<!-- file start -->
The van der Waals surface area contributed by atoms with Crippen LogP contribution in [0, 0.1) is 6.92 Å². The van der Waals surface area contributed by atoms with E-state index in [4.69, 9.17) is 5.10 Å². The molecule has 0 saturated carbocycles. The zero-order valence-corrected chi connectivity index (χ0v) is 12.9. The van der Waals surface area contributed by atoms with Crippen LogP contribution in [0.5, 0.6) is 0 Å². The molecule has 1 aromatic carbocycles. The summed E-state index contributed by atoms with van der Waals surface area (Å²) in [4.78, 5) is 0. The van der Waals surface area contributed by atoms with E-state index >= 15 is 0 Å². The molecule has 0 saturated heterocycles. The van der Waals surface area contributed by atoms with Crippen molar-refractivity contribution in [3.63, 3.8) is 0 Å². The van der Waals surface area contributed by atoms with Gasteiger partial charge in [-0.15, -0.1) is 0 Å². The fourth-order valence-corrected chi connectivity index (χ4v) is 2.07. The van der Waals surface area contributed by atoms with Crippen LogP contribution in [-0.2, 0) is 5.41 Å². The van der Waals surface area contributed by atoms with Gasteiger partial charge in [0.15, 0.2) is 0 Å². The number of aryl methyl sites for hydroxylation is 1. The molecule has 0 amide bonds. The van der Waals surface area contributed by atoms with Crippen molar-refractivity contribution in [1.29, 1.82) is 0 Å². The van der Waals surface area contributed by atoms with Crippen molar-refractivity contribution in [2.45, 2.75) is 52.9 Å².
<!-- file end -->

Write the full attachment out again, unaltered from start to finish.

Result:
The van der Waals surface area contributed by atoms with Crippen LogP contribution in [0, 0.1) is 6.92 Å². The van der Waals surface area contributed by atoms with E-state index in [4.69, 9.17) is 5.10 Å². The molecule has 0 saturated carbocycles. The zero-order valence-corrected chi connectivity index (χ0v) is 12.9. The van der Waals surface area contributed by atoms with Crippen LogP contribution in [0.5, 0.6) is 0 Å². The molecule has 1 aromatic carbocycles. The summed E-state index contributed by atoms with van der Waals surface area (Å²) in [4.78, 5) is 0. The van der Waals surface area contributed by atoms with E-state index >= 15 is 0 Å². The molecule has 0 saturated heterocycles. The van der Waals surface area contributed by atoms with Crippen molar-refractivity contribution in [3.63, 3.8) is 0 Å². The van der Waals surface area contributed by atoms with Gasteiger partial charge in [-0.15, -0.1) is 0 Å². The fourth-order valence-corrected chi connectivity index (χ4v) is 2.07. The van der Waals surface area contributed by atoms with Crippen LogP contribution in [-0.2, 0) is 5.41 Å². The van der Waals surface area contributed by atoms with Gasteiger partial charge in [0.15, 0.2) is 0 Å². The number of aryl methyl sites for hydroxylation is 1. The molecule has 0 amide bonds. The van der Waals surface area contributed by atoms with Crippen molar-refractivity contribution in [1.29, 1.82) is 0 Å². The van der Waals surface area contributed by atoms with Crippen molar-refractivity contribution in [2.45, 2.75) is 52.9 Å².